Yesterday I put the girls in the birthing stall and checked for signs of imminent kidding. Edina lost her mucus plug (I know, lovely image, eh?), but that can happen days or a week before labor starts. I felt their tailheads and pelvic tendons; Patsy's was looser. First in line.
Last night Cole and I slept on a cot in the barn, with barn kitty Smeagol. Other than the discovery that ducks never sleep, and a closer-than-normal experience of Son of Domingo's 0330 daily crow, it was a quiet night.
This morning it was clear that Patsy was imminent. Her udder was "strutted" -- not just bagged up, but shiny, tight, and with her teats pointing outwards.
Patsy, left -- strutted. Edina, right -- not yet strutted.
All day long I hung around the barn while teammates and their human kids came and went, sure that earnest labor was going to start any minute. Zilch. No hard contractions, water hadn't broken.
Around six, we zipped out to our favorite local little rib joint, just up the road, because clearly nothing was going to happen in the next few hours.
One hour later I came home to a very smug Patsy. Despite the fact that she had spent the day bleating and complaining whenever I left her stall, she vanted to be alone.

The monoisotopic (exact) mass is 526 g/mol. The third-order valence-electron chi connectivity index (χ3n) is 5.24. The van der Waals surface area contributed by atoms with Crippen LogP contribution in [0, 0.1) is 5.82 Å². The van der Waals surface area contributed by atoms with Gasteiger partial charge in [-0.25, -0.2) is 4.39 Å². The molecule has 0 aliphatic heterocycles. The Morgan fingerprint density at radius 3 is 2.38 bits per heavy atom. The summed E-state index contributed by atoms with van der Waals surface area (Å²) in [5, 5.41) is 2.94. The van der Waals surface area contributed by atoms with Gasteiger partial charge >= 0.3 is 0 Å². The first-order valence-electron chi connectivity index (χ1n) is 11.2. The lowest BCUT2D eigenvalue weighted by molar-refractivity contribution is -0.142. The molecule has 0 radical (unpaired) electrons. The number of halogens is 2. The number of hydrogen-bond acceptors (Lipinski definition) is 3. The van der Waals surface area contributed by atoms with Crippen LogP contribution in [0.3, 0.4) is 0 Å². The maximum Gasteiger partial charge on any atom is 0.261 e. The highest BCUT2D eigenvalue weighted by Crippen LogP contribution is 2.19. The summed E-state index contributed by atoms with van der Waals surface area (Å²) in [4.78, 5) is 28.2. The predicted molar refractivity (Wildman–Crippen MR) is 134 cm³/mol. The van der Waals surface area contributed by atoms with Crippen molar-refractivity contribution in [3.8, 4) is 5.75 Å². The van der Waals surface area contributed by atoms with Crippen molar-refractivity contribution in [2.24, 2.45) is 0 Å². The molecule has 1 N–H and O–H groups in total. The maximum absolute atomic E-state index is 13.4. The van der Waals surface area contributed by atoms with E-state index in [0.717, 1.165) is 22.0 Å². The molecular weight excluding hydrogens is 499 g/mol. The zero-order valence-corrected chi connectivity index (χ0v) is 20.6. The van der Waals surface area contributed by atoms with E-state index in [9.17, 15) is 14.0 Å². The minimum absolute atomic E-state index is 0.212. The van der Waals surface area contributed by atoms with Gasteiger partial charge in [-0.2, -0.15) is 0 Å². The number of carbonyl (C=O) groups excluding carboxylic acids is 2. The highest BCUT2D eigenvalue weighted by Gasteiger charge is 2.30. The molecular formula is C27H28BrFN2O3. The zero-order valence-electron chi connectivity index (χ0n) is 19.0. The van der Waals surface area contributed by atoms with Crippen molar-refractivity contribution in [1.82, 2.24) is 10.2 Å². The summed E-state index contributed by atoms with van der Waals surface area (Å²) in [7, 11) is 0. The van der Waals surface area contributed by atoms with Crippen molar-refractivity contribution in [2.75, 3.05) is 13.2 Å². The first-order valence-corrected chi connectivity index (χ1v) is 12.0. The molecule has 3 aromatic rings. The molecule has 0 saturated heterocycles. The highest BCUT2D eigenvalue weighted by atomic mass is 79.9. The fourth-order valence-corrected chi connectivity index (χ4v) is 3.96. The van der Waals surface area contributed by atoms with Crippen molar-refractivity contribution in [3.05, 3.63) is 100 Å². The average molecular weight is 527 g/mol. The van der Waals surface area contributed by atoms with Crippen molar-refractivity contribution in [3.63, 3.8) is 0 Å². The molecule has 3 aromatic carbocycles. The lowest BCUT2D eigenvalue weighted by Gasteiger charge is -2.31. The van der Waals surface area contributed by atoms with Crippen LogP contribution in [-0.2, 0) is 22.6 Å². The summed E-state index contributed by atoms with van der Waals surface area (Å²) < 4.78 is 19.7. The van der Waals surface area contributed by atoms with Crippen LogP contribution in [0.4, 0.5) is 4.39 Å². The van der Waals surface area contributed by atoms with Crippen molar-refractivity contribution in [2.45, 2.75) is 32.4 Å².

The yellowish-tannish-white kid is a buck. The pure white one is, finally, a little doe. Both have had a nice drink of colostrum and are doing well. She's accepted them both and, contrary to a common pattern, seems to be favoring the doeling a bit. I was particularly anxious to monitor Patsy's kidding because last year, her first kids, she would have rejected her second-born if not forced. No problems this year.
Cleaned up the placentas, tied off the kids' umbilicals and dipped 'em in iodine, made sure everybody was dry, gave Mom a bucket of grain, made some introductions
And put the little family to bed.
Now the Edina vigil begins.